When Jeff Zients took over as White House chief of staff on February 8, 2023, he could be grateful that his predecessor, Ron Klain, left him a smoothly running operation. Under Klain’s watch, the first two years of Biden’s presidency were considerably more successful than anyone could have expected. This was especially true given that Biden faced the headwinds of a turbulent economy, international turmoil from Russia’s invasion of Ukraine, and a polarized polity at home.
Despite having thin majorities in the Senate and the House of Representatives, Biden was able to push through major spending increases in the form of the Infrastructure Act and the Inflation Reduction Act (which contained significant environmental spending), staff a much more assertive National Labor Review Board, and get progressive federal judges nominated and confirmed at an impressive pace (undoing the damage done not just by Donald Trump’s court packing but also Barack Obama’s negligence in handling the judicial file).
A big part of Klain’s success came from his ability to work with congressional Democrats: He kept the lines of communication open with both moderates and progressives, giving enough to all sides to keep the Democratic Party united. The midterms, where Democrats defied history by improving in the Senate and losing only narrowly in the House, was a vindication of Klain’s tenure. The results showed that a unified Democratic Party could govern well enough to keep voter confidence—even amid worries about inflation and a European war.
Joe Biden’s decision to replace Klain with Zients was met with skepticism by myself and my colleague Chris Lehmann. As I warned, Zients’s background as a political centrist who ran predatory health insurance companies didn’t bode well for the progressive agenda. The main arguments on Zients’s behalf were based on claims of competence. His managerial expertise, it was argued, should allow him to adeptly implement Biden’s agenda. But as Chris Lehmann noted, these claims of proficiency were belied by Zients’s actual record as Covid czar under Biden, where his penchant for privatization led to dire results.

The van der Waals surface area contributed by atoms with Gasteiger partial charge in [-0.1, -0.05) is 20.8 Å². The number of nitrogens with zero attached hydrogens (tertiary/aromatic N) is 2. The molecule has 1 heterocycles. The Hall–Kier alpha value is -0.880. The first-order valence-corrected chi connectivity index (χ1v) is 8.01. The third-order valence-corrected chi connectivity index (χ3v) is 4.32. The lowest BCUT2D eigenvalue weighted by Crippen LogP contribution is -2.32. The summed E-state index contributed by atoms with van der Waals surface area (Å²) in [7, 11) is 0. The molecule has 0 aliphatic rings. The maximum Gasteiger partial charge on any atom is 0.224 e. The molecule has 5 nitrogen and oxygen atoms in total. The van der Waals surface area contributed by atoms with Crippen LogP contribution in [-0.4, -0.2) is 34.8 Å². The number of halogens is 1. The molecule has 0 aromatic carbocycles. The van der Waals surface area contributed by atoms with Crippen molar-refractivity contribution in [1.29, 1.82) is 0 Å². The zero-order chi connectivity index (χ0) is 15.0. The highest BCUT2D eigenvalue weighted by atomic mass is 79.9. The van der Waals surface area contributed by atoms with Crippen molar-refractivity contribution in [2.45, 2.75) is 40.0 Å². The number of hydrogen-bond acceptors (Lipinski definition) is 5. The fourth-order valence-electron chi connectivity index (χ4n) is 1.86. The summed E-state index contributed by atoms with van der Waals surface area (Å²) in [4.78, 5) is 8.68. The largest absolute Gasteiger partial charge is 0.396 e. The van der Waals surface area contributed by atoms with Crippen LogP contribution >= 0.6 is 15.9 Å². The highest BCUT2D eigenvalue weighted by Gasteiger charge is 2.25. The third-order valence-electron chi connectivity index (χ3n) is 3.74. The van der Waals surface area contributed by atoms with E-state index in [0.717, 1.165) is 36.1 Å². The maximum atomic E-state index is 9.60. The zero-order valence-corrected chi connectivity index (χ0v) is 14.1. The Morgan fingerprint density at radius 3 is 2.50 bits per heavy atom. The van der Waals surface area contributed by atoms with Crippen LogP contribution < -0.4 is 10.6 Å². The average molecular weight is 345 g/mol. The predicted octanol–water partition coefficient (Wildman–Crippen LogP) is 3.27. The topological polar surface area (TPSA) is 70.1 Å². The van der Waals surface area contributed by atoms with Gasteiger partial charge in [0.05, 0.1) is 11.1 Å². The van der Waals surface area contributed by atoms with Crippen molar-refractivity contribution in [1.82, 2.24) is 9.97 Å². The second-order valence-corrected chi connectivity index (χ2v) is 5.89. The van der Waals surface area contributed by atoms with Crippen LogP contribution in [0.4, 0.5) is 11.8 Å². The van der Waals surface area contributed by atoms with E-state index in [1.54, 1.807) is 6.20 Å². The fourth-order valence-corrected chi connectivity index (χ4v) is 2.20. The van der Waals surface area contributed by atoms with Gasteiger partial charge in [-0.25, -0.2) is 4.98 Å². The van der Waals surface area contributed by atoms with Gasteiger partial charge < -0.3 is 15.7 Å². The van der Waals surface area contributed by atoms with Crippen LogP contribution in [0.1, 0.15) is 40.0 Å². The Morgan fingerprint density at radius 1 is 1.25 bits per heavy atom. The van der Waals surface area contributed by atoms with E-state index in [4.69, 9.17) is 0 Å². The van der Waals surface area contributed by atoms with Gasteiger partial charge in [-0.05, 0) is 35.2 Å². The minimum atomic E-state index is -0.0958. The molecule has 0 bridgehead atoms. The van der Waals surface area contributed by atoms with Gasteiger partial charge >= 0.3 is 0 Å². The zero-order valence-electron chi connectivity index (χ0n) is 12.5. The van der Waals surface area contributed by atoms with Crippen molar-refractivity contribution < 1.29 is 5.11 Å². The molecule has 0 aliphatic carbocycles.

The past few months have vindicated our worries about whether Zients was up to the job. The hallmark of the new Zients regime at the White House has been the breakdown in communication with congressional Democrats. In two high-profile cases—involving GOP bills on Covid and the right of the city of Washington, D.C., to set crime policy—the White House first indicated disapproval, which led to many House Democrats’ taking politically risky votes against those bills. Then the White House reversed track and indicated it would not oppose those bills or veto them. This led to House Democrats’ feeling that they had been blindsided by the White House. Coupled with this failure of communication has been a marked shift to the right on issues like climate change, immigration, and crime.
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As Axios reported on Thursday, “Relations between Biden and his House allies were strained when senators were told he wouldn’t veto measures overturning D.C.’s crime law and the COVID national emergency after the House voted on them.” As CNN chief congressional correspondent Manu Raju noted on Wednesday, House Democrats felt betrayed by the White House’s leaving them in the lurch on the GOP resolution on Covid, which followed on the heels of a similar communication breakdown involving the GOP’s efforts to nullify the D.C. crime bill. In both cases, Biden had indicated opposition to the bills, encouraging congressional Democrats to vote against them. But when push came to shove, Biden refused to use his veto, which made the Democrats look divided—and left the members who’d followed the White House lead swinging in the wind.